Ah, OK, I just sort of meant it anecdotally, Rich, as it seems like so much of the innovation we write about comes out of MIT. I am sure a case can be made for more than one institution to be the best...I certainly didn't mean to offend anyone at the other fine engineering universities out there!
Here is a link to someone's list of top undergraduate engineering schools...MIT is at the top but as you can see of course there are a number of other fine schools: http://colleges.usnews.rankingsandreviews.com/best-colleges/rankings/engineering
Thanks Nadine. I knew somebody would challenge me when I noted I didn't see the engineer in Hitchcock's work. Perhaps he gets the extra credit for making his engineering approach seem natural and un-engineered.
Good point, Al. I, too, was surprised that there were no electrical engineers on the list. I can't imagine why. I have actually bumped into a few other names since publishing the article, but none of those were EEs either.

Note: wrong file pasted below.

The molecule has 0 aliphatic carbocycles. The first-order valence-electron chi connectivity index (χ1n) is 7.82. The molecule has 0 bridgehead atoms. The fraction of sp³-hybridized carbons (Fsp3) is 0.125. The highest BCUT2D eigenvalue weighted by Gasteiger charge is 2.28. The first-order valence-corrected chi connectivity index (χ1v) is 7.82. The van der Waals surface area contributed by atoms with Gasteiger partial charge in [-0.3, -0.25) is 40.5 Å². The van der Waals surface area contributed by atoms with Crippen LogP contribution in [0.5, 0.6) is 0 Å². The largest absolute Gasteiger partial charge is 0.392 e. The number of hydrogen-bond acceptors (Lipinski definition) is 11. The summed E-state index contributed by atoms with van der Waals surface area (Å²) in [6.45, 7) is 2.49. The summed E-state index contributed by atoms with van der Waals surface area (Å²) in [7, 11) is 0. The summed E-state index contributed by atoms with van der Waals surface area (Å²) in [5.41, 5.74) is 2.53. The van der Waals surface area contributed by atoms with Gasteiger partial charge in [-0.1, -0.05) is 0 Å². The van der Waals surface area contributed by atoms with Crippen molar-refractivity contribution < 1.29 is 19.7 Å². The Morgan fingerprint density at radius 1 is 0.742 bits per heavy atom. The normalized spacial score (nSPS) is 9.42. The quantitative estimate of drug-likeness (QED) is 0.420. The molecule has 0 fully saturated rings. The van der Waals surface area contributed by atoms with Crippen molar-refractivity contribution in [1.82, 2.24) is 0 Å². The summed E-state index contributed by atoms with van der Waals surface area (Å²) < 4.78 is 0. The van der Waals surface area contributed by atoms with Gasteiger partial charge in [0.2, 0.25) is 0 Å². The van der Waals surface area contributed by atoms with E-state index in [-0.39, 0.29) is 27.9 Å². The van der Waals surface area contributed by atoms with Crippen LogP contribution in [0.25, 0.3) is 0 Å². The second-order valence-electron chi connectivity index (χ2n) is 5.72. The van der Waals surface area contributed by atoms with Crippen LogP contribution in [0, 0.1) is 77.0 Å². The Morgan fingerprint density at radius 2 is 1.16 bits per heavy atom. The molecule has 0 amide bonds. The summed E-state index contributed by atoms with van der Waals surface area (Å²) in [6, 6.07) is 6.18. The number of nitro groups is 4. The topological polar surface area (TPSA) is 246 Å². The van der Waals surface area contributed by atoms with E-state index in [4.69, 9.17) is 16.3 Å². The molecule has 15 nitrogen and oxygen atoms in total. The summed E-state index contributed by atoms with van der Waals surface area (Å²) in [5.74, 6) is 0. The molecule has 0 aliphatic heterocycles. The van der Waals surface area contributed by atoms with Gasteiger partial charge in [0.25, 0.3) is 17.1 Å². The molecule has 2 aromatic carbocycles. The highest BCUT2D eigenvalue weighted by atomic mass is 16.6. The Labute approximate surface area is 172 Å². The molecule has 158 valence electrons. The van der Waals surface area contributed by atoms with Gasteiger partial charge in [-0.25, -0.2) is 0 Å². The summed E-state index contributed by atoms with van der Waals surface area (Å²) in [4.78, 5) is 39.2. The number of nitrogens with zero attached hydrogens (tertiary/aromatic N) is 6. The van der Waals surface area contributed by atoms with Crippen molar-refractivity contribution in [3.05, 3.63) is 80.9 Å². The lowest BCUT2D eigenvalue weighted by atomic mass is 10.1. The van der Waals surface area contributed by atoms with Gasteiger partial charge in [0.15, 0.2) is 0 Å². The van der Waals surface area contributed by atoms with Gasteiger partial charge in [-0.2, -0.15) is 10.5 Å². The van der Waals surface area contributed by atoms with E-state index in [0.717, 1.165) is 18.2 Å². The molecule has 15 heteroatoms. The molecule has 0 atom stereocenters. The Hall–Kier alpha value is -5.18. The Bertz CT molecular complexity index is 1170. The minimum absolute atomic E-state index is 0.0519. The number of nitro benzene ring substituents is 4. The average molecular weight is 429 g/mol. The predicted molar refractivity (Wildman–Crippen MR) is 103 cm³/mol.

There are a few engineers in Congress, TJ. I was amazed, however, to learn from commenter Dave Palmer that there are 15 engineers in Congress. I now know of a couple others -- Cliff Stearns (who was recently voted out) and Dan Lipinski of Illinois. But 15 surprised me. Thanks to Dave Palmer for that info.
I agree that engineering sets the stage for other skills, Liz. I also foun it interesting how many of our engineers used skills obtained at MIT: John H. Sununu; John E. Sununu; Tom Scholz and Pete Stark. That's a high percentage from a single school.
Fifty-six-year-old Pasquale Russo has been doing metalwork for more than 30 years in a tiny southern Italy village. Many craftsmen like him brought with them fabrication skills when they came from the Old World to America.
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